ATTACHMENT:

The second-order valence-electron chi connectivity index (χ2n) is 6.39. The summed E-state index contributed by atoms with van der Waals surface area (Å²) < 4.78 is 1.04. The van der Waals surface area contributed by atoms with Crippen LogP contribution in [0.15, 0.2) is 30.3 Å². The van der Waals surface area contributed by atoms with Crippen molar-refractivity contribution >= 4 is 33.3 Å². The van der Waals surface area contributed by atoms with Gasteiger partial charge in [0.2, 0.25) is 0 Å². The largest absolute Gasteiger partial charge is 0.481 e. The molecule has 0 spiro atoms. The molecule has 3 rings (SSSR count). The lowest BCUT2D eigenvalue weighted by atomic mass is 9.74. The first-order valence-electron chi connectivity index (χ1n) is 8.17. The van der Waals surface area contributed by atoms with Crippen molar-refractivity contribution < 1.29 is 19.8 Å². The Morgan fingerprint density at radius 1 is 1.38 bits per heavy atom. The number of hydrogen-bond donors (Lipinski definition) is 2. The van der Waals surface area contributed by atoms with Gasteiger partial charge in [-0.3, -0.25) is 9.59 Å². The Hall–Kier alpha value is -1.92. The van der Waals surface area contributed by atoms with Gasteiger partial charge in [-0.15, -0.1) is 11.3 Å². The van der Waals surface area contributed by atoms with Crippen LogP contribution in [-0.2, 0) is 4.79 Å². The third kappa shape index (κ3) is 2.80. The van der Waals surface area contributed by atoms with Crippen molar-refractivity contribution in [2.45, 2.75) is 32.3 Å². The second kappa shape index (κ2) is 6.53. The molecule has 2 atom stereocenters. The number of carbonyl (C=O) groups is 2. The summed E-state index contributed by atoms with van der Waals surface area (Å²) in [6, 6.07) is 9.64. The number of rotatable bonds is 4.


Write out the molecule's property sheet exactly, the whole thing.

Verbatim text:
The second-order valence-electron chi connectivity index (χ2n) is 6.39. The summed E-state index contributed by atoms with van der Waals surface area (Å²) < 4.78 is 1.04. The van der Waals surface area contributed by atoms with Crippen LogP contribution in [0.15, 0.2) is 30.3 Å². The van der Waals surface area contributed by atoms with Crippen molar-refractivity contribution >= 4 is 33.3 Å². The van der Waals surface area contributed by atoms with Gasteiger partial charge in [0.2, 0.25) is 0 Å². The largest absolute Gasteiger partial charge is 0.481 e. The molecule has 0 spiro atoms. The molecule has 3 rings (SSSR count). The lowest BCUT2D eigenvalue weighted by atomic mass is 9.74. The first-order valence-electron chi connectivity index (χ1n) is 8.17. The van der Waals surface area contributed by atoms with Crippen molar-refractivity contribution < 1.29 is 19.8 Å². The Morgan fingerprint density at radius 1 is 1.38 bits per heavy atom. The number of hydrogen-bond donors (Lipinski definition) is 2. The van der Waals surface area contributed by atoms with Gasteiger partial charge in [-0.3, -0.25) is 9.59 Å². The Hall–Kier alpha value is -1.92. The van der Waals surface area contributed by atoms with Gasteiger partial charge in [-0.15, -0.1) is 11.3 Å². The van der Waals surface area contributed by atoms with Crippen LogP contribution in [-0.2, 0) is 4.79 Å². The third kappa shape index (κ3) is 2.80. The van der Waals surface area contributed by atoms with Crippen molar-refractivity contribution in [2.45, 2.75) is 32.3 Å². The second kappa shape index (κ2) is 6.53. The molecule has 2 atom stereocenters. The number of carbonyl (C=O) groups is 2. The summed E-state index contributed by atoms with van der Waals surface area (Å²) in [6, 6.07) is 9.64. The number of rotatable bonds is 4.